January 2003 | T Damu
One hundred years of magnificence
The Taj Group of Hotels has won international acclaim for its excellent services and fantastic properties. Jamsetji Tata would be proud to see the heights his initiative has takenMore than a century back, before anyone had thought about tourism or the hospitality business in India, there was a visionary who conceptualised it — Jamsetji Tata. The father of modern Indian industry undertook the labour of love that resulted in the Taj Mahal Hotel, a landmark presence on Mumbai's landscape and every bit the modern equivalent of its legendary namesake in Agra.
This grand institution, the flagship of the Indian hotel industry, is marking its birth centenary in 2003. An in the 100 years of its existence, it has risen in stature to be worthy of comparison with the wonder in white marble that Emperor Shajahan built for his beloved wife, Mumtaz, at Agra in 1648. Mention Taj these days and it evokes two regal images, and you will not be faulted if you mistake one for the other.
Mr Tata, the founder of the Tata group, was a frequent traveller abroad and he felt that India needed a modern hotel that would compare with the best in the world. His idea found shape and substance in Mumbai, because he believed the city would blossom into the commercial core of India. Mr Tata saw the hotel as an essential component of and an inevitable condition for the city’s advancement.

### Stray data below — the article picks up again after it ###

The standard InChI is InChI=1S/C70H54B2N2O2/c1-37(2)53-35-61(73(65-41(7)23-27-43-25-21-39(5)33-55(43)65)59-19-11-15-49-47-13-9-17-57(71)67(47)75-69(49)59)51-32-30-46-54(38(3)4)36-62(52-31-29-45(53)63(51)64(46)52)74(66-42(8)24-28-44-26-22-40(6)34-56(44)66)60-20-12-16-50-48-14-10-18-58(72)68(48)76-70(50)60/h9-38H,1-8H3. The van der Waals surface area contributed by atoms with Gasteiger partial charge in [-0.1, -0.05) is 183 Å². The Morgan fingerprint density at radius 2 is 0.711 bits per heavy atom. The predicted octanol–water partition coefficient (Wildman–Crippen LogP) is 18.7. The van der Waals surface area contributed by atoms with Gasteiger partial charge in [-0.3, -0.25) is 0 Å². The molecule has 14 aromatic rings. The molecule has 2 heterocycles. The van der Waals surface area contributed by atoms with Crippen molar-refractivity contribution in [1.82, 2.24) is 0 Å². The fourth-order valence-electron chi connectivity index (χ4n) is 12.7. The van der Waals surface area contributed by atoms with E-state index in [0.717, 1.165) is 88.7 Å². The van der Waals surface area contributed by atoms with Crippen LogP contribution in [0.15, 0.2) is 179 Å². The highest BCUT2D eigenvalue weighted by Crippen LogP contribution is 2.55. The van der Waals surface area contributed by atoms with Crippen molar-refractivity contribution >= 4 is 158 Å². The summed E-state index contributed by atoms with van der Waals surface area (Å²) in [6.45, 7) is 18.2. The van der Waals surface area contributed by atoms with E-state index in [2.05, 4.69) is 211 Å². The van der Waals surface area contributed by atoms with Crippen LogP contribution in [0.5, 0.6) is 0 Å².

The first steps
About 9,000 square metres of the Apollo Reclamation, as the borough was then called, were required to house the hotel. Mr Tata acquired this land from the Port Trust of Bombay on a 99-year lease, with an option of renewal for a like term. In 1903, the comforts and luxuries of this new spectacle, acclaimed as "India's first truly modern hotel", were thrown open to visitors. The event was described by The Times (London), as "a resplendent debut".
The imposing structure, with a large central dome and two wings crowned with smaller domes, stands on a foundation that is 40 feet deep. It cost Mr Tata a staggering Rs25 lakh to construct the princely marvel. His intention was that the hotel should be "second to none east of the Suez". It had all the facilities one could imagine, and many one couldn't, for a hotel of its time: power laundry, electric irons, Turkish baths, a chemist's shop, post office, and more.
Mr Tata had toured many countries in Europe with the expansive plan for the hotel meticulously sketched in his mind. He visited London, Berlin, Paris and other cities to make many of the purchases, while his sons, Sir Dorab Tata and Sir Ratan Tata, put their hearts and heads into ensuring that the hotel’s interiors were moulded according to their father's desire. Thus, the premium hotel grew in stature and grandeur. By 1906, the Indian Hotels Company, the Taj's proud owners, had a capital worth of Rs30 lakh.
The Taj holds the distinction for achieving many firsts, among them India’s first air-conditioned restaurant and ballroom and Mumbai's first licensed bar, the Harbour Bar, both built in 1933. Further expansion of the hotel started in 1968, when a new tower, designed by Rustam Patell, was added to the heritage wing.